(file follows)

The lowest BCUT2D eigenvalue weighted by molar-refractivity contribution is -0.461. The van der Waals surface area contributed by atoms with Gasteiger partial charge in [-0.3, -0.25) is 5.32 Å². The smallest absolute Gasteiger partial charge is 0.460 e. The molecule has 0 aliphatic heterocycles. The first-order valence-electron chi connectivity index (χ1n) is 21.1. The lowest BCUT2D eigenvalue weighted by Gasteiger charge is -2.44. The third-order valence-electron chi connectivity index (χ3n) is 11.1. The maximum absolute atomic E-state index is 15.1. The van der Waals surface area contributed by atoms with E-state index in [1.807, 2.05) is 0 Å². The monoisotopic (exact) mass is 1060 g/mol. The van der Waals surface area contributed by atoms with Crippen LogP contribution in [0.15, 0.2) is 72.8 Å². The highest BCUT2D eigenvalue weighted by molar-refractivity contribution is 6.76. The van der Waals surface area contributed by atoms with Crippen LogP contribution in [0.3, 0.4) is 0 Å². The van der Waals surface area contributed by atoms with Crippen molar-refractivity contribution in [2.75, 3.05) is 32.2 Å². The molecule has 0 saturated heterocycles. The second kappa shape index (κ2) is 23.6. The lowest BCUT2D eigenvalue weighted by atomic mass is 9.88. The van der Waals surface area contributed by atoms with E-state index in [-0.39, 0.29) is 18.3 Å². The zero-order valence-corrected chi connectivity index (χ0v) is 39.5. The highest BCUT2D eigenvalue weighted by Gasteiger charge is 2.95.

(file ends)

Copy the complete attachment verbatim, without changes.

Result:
The lowest BCUT2D eigenvalue weighted by molar-refractivity contribution is -0.461. The van der Waals surface area contributed by atoms with Gasteiger partial charge in [-0.3, -0.25) is 5.32 Å². The smallest absolute Gasteiger partial charge is 0.460 e. The molecule has 0 aliphatic heterocycles. The first-order valence-electron chi connectivity index (χ1n) is 21.1. The lowest BCUT2D eigenvalue weighted by Gasteiger charge is -2.44. The third-order valence-electron chi connectivity index (χ3n) is 11.1. The maximum absolute atomic E-state index is 15.1. The van der Waals surface area contributed by atoms with E-state index in [1.807, 2.05) is 0 Å². The monoisotopic (exact) mass is 1060 g/mol. The van der Waals surface area contributed by atoms with Crippen LogP contribution in [0.15, 0.2) is 72.8 Å². The highest BCUT2D eigenvalue weighted by molar-refractivity contribution is 6.76. The van der Waals surface area contributed by atoms with Crippen LogP contribution in [0.3, 0.4) is 0 Å². The van der Waals surface area contributed by atoms with Crippen molar-refractivity contribution in [2.75, 3.05) is 32.2 Å². The molecule has 0 saturated heterocycles. The second kappa shape index (κ2) is 23.6. The lowest BCUT2D eigenvalue weighted by atomic mass is 9.88. The van der Waals surface area contributed by atoms with E-state index in [-0.39, 0.29) is 18.3 Å². The zero-order valence-corrected chi connectivity index (χ0v) is 39.5. The highest BCUT2D eigenvalue weighted by Gasteiger charge is 2.95.